6 Why nonparametric methods What test to use? Rank Tests Introductory example Nonparametric test of hypotheses Assumptions The statistic follows a t-distribution if the differences are normally distributed t-test = parametric method Observations are made independent: selection of a patient does not influence chance of any other patient for inclusion (Two sample t test): populations must have same variances Variables must be measured in an interval scale, to interpret the results These assumptions are often not tested, but accepted.
7 Why nonparametric methods What test to use? Rank Tests Introductory example Nonparametric test of hypotheses Normal probability plot Normality is questionable!
8 Why nonparametric methods What test to use? Rank Tests Introductory example Nonparametric test of hypotheses Nonparametric Test of Hypotheses Follow same general procedure as parametric tests: State null and alternative hypothesis Calculate the value of the appropriate test statistic (choice based on the design of the study) Decision rule: either reject or accept depending on the magnitude of the statistic P H0 (T c) =?? Exact distribution Approximation for the exact distribution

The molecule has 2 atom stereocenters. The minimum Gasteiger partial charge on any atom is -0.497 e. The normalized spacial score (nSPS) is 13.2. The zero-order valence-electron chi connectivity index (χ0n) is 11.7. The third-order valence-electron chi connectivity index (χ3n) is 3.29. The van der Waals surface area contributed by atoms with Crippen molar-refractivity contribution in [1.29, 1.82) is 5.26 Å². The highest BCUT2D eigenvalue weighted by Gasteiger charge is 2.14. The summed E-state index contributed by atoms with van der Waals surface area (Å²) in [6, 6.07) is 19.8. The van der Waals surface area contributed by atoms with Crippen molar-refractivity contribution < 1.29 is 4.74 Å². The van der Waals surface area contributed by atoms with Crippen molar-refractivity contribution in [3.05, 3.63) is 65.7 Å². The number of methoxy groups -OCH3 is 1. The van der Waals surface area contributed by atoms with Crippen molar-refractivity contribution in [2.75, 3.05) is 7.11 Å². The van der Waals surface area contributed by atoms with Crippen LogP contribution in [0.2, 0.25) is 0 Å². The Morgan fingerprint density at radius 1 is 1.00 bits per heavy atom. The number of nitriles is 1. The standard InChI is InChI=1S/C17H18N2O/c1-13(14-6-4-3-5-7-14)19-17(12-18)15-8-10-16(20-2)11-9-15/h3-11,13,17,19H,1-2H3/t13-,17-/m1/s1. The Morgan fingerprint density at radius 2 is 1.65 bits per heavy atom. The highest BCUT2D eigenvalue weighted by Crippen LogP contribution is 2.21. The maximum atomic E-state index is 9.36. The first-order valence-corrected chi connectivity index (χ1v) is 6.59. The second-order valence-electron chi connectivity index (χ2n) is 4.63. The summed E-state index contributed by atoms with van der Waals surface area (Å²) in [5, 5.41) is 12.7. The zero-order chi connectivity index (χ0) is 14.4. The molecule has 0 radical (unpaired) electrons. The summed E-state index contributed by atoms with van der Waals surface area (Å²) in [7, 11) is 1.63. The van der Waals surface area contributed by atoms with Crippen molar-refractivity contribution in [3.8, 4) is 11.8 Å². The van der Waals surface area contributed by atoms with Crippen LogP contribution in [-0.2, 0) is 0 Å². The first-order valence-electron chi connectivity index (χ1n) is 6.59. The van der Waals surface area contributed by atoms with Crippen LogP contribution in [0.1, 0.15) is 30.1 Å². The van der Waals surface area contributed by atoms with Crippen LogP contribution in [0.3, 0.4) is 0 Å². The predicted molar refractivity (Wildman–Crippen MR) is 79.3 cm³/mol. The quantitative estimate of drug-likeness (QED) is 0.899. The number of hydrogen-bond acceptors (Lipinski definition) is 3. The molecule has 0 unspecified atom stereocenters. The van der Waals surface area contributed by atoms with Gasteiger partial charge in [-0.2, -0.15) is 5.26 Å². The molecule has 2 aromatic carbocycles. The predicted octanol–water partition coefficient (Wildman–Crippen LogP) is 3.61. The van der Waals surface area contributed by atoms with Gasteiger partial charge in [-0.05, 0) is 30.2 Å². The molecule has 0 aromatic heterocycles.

9 Why nonparametric methods What test to use? Rank Tests Two independent samples More then two independent samples When to use what test
10 Why nonparametric methods What test to use? Rank Tests Two independent samples More then two independent samples What test to use? Choice of appropriate test statistic depends on the design of the study: number of groups? independent of dependent samples? ordered alternative hypothesis?
11 Why nonparametric methods What test to use? Rank Tests Two independent samples More then two independent samples Two Independent Samples Permeability constants of the human chorioamnion (a placental membrane) for at term (x) and between 12 to 26 weeks gestational age (y) pregnancies are given in the table below. Investigate the alternative of interest that the permeability of the human chorioamnion for a term pregnancy is greater than for a 12 to 26 weeks of gestational age pregnancy. X (at term) Y (12-26weeks) Statistical Methods: t-test Wilcoxon Rank Sum Test